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“…I work hard, do a lot of push-ups, a lot of sit-ups, get made fun of, sniff¬†benzodiazepines–” He pushes one nostril closed with a finger.

“–Barry!”

“Hey, you asked. I wouldn’t tell just anybody this, you asked.” He’s pretty drunk. The overly-bent bill of his super-American baseball hat makes his thin horse-face look even thinner. I flick at the hat with my fingers.

“How often do you get your hair cut?”

“Every one-and-a-half-weeks,” he says, taking off the hat to show his ‘do.

“Wow.” The sides of his head are shaved,¬†while the top is a bit longer. He’s got golden-brown hair under that hat, and a tattoo on his chest. And on his side. He shows me both after another beer.

“This is a wolf. And this is a quote from the bible.”

He asks me to dance with him, and I do, feeling it’s my duty as an American citizen. He is an Army man, after all.

He twirls me around a bit, and does some fancy twist with far too many moves for the amount of gin tonics I’ve had.

“Is this what you do, go out on the weekends and dance with girls?”

“I don’t know what a weekend is, anymore. I just have off days. And, no. Not really.”

He spins me again, and once I recover, I ask him more “meaningful” and “deep” questions about his life. About being in the Army. About how he likes Korea. About his hat.

At some point, later, after the dancing, I laugh to myself, thinking about how quickly I’ve become the English teacher who hangs out in the Westerner neighborhood, who drinks on Friday nights and dances with American Army dudes. Typical. Typical. Wonderful.

But it’s more than that. It’s the first moment we saw the group of “Army dudes” walk into the bar, forearm muscles out, baseball caps on. It’s how wrong we were, so quickly. It’s how all people, if you give them the chance, might just be good, interesting people in your life. Even if they wear sleeveless shirts.

Today’s the day. (The sun is shining. The tank is clean.)

That’s right, it’s voting day! For us Americans, anyway. Which is my point.

I hope you’ll all be out there voting today. I don’t care who you vote for, I really don’t. That’s not the point.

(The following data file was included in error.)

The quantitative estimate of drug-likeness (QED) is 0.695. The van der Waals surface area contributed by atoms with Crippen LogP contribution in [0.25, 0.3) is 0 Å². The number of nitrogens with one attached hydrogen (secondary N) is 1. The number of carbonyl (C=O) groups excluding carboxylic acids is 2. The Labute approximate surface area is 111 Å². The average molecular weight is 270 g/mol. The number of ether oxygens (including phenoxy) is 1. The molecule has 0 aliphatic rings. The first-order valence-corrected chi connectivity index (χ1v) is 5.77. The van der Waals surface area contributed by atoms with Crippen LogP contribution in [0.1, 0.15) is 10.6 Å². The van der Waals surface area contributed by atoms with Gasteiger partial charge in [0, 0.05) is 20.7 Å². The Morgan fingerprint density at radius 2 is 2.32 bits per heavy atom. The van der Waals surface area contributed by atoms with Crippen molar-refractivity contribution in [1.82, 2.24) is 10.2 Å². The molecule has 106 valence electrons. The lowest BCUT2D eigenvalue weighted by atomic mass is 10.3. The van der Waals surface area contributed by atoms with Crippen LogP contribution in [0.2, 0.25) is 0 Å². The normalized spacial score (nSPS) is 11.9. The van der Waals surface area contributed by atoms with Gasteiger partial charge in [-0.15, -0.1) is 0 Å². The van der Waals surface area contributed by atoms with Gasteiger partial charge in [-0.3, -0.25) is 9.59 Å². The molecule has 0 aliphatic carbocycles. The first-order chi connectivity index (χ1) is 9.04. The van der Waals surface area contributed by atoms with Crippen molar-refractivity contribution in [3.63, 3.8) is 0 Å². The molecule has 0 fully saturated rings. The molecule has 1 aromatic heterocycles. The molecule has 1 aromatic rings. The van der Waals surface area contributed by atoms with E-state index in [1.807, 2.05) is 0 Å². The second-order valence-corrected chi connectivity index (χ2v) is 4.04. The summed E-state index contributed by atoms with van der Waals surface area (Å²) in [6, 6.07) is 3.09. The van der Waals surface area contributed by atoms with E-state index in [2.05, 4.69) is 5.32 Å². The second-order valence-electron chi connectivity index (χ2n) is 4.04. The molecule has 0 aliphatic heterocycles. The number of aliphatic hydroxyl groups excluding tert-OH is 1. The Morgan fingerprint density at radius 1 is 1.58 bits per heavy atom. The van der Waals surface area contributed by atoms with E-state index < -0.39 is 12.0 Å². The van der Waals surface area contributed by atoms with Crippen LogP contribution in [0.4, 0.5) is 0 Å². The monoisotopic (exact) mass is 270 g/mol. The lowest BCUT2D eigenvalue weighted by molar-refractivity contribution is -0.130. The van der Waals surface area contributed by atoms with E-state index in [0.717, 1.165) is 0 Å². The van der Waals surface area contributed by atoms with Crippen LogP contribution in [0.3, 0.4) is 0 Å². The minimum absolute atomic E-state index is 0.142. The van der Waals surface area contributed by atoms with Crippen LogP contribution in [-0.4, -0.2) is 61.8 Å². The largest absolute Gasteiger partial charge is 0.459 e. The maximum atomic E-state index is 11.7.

The point is, we belong to this country. (AMURICA!) The point is, voting is how we voice our voice (yeah?). I don’t understand the people who say that they’re not going to vote. What? Does that mean you don’t like having freedom? Weird.

There is no logical reasoning behind not voting if you’re able. There’s just not. So, vote, please. Do your civic duty! To both yourself, and your country.

I’ll be voting later today. This will be the first time I’ve ever participated in a presidential election (I was 17 the last time – barely missed it!). I’m kinda excited, in a slightly nerdy-American-y way.

“Yay! I’m an American citizen! I’m gonna go use my freedom and vote!!!!” – a thing I may or may not have said.

I see a lot of my friends and peers acting in the same way, and I’m glad. I don’t want to be a generation of people who don’t pay attention.

I’ve heard a lot of “I don’t know who to vote for”, and, “I don’t really like either of them!!!”. To me, that sounds like uneducated talk. You’re already on the computer, typing that onto Facebook. Why don’t you instead go to Google and get to work? This isn’t a game, and it’s important.

I won’t say who I’m voting for, because there’s this secretiveness to voting that I really like/appreciate/respect. And, as I said, I don’t care who you vote for.

If you’re one of those people who still aren’t 100% sure you’re voting for the correct candidate, isidewith.com is a great place to get some non-biased, important information rather quickly. It also tells you about your local voting issues, too.

Finally, I’ll leave you with a quote. I hope you vote today, America. See you after all this craziness is over.

“We do not say that a man who takes no interest in politics is a man who minds his own business; we say that he has no business here at all.” -Pericles